Professor Zahir Irani: Important tips for managing those “difficult” personalities in your team

When an awkward clash erupts in your team, try to remember there is no such thing as “common sense” – only different perspectives

By Zahir Irani

27 Jan 2016

It's the mix of personalities that makes a team effective and fun to work in – and work a genuinely interesting place to be. But these differences also provide the greatest source of challenges for a manager: the opportunities for misunderstanding, confrontation and relationship breakdowns. They also carry the potential for that situation every leader dreads: a spiky and uncomfortable working environment that starts to grind everyone down. After all, clashes between personalities aren't just a problem for those directly involved but often mean ripples of stress and anxiety for everyone in a team, or even a whole department. 

Taking a lead in handling difficult situations and difficult people can be the hardest part of the management role. How to tackle those personal, awkward situations where there doesn't seem to be a rule book – situations that can deteriorate into embarrassing scenes for all to witness and hear about? They can become a major distraction where you end up only focused on the stars and the awkward squad, when the attention should actually be equally on the great majority of team members who get on with their work.

Fundamental to good handling of “difficult” personalities is to accept the differences between people: they are, after all, what make us unique. There are any number of management self-help books with typologies: the Tank (confrontational, angry, pushy), the Sniper (uses sarcasm and strategically-timed eye rolling), the Grenade (liable to explode into unfocused rants), the Know-it-all (low tolerance of contradiction), the Yes person (always say yes without thinking through the implications to them and others – and then becomes resentful). But these definitions aren't always helpful. They encourage stereotyping and the idea that certain kinds of people are always a problem.

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Managers should be open-minded about personalities and their differences: we are none of us just one thing or another, we're too complex for that. We come from different backgrounds, with different schooling and career experiences, and different basic attitudes to life, which all shape our varied expectations of work and ways of going about it. This is often demonstrated in the different approaches and attitudes between people who've always worked in the private sector and those in the public sector, for example. Equally, it could also be about the types of people working in particular government departments and their different cultures.

Don't assume you're right in your view of a situation and the other personalities involved are wrong – whether the situation involves you personally or you're observing a problem among colleagues. You shouldn't see things in terms of “common sense”, either. There's no such thing, only different perspectives. Don't fall into the trap of seeing a clash in black and white terms, as you end up just confirming your own standards and experiences rather than learning from others. 

What matters most is staying calm and professional, no matter how high the emotional temperature rises. Stick to thinking about what compromise would look like, and never make it about a winner because that usually means there is a loser. Going back to the previous example, as more private sector people move into public bodies, especially at higher levels, there can be sparks of confrontation between people used to a culture of competition and those more comfortable with collaboration. It doesn't have to be an issue, it's a case of being mindful of the difference in background and outlook and why that might be – and how it can be advantageous.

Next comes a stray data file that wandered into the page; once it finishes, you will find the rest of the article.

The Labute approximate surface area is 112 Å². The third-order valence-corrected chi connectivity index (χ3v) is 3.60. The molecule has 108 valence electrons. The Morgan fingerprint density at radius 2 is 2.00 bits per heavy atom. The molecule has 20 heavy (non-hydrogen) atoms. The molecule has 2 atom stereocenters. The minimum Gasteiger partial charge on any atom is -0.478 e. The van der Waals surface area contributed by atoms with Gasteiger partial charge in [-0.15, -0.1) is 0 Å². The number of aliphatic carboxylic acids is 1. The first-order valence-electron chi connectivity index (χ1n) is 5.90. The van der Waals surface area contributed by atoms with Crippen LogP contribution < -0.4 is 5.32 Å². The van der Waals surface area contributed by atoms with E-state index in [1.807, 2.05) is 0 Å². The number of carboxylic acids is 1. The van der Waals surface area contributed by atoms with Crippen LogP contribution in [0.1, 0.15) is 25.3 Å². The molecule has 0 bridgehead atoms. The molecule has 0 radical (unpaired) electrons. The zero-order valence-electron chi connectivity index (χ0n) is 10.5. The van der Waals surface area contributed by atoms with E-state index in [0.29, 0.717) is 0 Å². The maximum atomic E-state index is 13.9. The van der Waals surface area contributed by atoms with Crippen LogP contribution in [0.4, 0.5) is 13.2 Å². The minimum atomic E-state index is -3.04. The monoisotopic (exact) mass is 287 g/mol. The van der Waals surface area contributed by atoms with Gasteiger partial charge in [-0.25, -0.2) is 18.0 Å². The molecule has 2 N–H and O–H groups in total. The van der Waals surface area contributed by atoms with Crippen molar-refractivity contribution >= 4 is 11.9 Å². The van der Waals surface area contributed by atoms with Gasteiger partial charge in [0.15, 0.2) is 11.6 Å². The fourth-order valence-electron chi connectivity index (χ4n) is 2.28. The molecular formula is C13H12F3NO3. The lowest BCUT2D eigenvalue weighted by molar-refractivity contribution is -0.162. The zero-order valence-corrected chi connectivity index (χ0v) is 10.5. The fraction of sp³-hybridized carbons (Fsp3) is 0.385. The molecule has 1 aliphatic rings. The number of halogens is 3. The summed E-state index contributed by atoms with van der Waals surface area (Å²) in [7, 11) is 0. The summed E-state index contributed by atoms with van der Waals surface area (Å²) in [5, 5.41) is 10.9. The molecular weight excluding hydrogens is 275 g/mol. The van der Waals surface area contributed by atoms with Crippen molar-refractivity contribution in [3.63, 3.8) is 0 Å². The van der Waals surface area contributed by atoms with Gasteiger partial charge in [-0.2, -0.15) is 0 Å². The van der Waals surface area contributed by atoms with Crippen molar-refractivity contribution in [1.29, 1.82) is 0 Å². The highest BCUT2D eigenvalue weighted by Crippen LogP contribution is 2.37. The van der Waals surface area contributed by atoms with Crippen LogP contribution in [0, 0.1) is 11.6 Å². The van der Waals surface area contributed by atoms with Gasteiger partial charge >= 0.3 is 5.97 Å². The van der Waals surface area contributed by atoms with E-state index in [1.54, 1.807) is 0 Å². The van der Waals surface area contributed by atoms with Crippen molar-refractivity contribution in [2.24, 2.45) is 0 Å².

On a practical level, it's useful to collate straightforward and factual notes on specifically difficult situations or clashes in the team, small vignettes of what's happened to you personally or what you've seen happening. This means that when you need to give feedback or discuss a situation, you have something more reliable and tangible to talk about, something grounded and constructive, rather than a conversation dominated by emotional responses and memories that may have been built up into something more colourful or damaging to those involved. Use an informal process of mediation to makes sure that different views can be presented in a positive and supportive environment, where everyone feels listened to and respected and a sensible compromise is far more likely. Half-solutions and one-sided conversations are only likely to worsen problems and lead to a breakdown in the future.

If all else fails then managers need to follow the institutional processes. But keeping an open mind means there's less chance of needing to escalate a situation. Formal action changes the nature of any dispute into something far more stressful for everyone involved – staff, line managers and HR – and is more likely to unsettle whole teams. The formal response is also very difficult to reverse once it's been started. In general, dealing with people on an informal level, opening up conversations and finding common ground, helps to maintain a positive tone for the workplace, and is easier – and cheaper – as an approach.

There's no doubt that managing personal clashes can be terribly uncomfortable. Which makes it even more important for using as a learning experience, not one that you push to the back of your mind as soon as possible. Reflect on what worked and what didn't, and what you could do differently next time – even if it's only a lesson about being more tolerant of other personalities, and not making assumptions about who's being difficult.

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